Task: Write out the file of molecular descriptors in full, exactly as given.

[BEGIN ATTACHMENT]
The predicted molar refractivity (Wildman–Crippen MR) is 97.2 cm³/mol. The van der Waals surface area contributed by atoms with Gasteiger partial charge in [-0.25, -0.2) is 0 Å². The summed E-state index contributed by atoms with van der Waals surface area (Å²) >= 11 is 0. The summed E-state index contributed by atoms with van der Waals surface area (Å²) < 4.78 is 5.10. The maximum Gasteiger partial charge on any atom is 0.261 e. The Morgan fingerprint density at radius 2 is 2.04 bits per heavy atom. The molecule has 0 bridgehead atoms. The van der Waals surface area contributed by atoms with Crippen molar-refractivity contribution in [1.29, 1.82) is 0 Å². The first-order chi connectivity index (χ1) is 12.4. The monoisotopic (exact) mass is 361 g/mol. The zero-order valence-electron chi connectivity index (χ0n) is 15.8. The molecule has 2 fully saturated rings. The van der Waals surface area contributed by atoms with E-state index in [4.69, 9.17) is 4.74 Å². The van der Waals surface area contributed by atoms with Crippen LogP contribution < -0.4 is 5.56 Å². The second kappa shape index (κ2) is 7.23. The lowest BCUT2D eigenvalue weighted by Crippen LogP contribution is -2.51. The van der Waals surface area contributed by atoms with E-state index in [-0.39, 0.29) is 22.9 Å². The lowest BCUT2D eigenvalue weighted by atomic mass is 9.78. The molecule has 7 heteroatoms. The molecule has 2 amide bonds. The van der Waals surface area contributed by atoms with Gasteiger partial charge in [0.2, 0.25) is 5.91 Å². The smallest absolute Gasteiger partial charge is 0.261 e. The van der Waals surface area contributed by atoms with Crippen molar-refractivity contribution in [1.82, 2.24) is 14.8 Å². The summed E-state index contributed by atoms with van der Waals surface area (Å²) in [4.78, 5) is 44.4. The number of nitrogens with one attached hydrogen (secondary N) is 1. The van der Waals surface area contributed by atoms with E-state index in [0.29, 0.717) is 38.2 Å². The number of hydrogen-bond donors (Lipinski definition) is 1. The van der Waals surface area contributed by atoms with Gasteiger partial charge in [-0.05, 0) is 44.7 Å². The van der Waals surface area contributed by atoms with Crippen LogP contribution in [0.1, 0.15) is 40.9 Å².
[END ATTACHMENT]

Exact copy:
The predicted molar refractivity (Wildman–Crippen MR) is 97.2 cm³/mol. The van der Waals surface area contributed by atoms with Gasteiger partial charge in [-0.25, -0.2) is 0 Å². The summed E-state index contributed by atoms with van der Waals surface area (Å²) >= 11 is 0. The summed E-state index contributed by atoms with van der Waals surface area (Å²) < 4.78 is 5.10. The maximum Gasteiger partial charge on any atom is 0.261 e. The Morgan fingerprint density at radius 2 is 2.04 bits per heavy atom. The molecule has 0 bridgehead atoms. The van der Waals surface area contributed by atoms with Crippen molar-refractivity contribution in [1.29, 1.82) is 0 Å². The first-order chi connectivity index (χ1) is 12.4. The monoisotopic (exact) mass is 361 g/mol. The zero-order valence-electron chi connectivity index (χ0n) is 15.8. The molecule has 2 fully saturated rings. The van der Waals surface area contributed by atoms with E-state index in [4.69, 9.17) is 4.74 Å². The van der Waals surface area contributed by atoms with Crippen LogP contribution < -0.4 is 5.56 Å². The second kappa shape index (κ2) is 7.23. The lowest BCUT2D eigenvalue weighted by Crippen LogP contribution is -2.51. The van der Waals surface area contributed by atoms with E-state index in [-0.39, 0.29) is 22.9 Å². The lowest BCUT2D eigenvalue weighted by atomic mass is 9.78. The molecule has 7 heteroatoms. The molecule has 2 amide bonds. The van der Waals surface area contributed by atoms with Gasteiger partial charge in [0.2, 0.25) is 5.91 Å². The smallest absolute Gasteiger partial charge is 0.261 e. The van der Waals surface area contributed by atoms with Crippen molar-refractivity contribution in [1.82, 2.24) is 14.8 Å². The summed E-state index contributed by atoms with van der Waals surface area (Å²) in [4.78, 5) is 44.4. The number of nitrogens with one attached hydrogen (secondary N) is 1. The van der Waals surface area contributed by atoms with E-state index in [0.29, 0.717) is 38.2 Å². The number of hydrogen-bond donors (Lipinski definition) is 1. The van der Waals surface area contributed by atoms with Gasteiger partial charge in [-0.05, 0) is 44.7 Å². The van der Waals surface area contributed by atoms with Crippen LogP contribution in [0.1, 0.15) is 40.9 Å².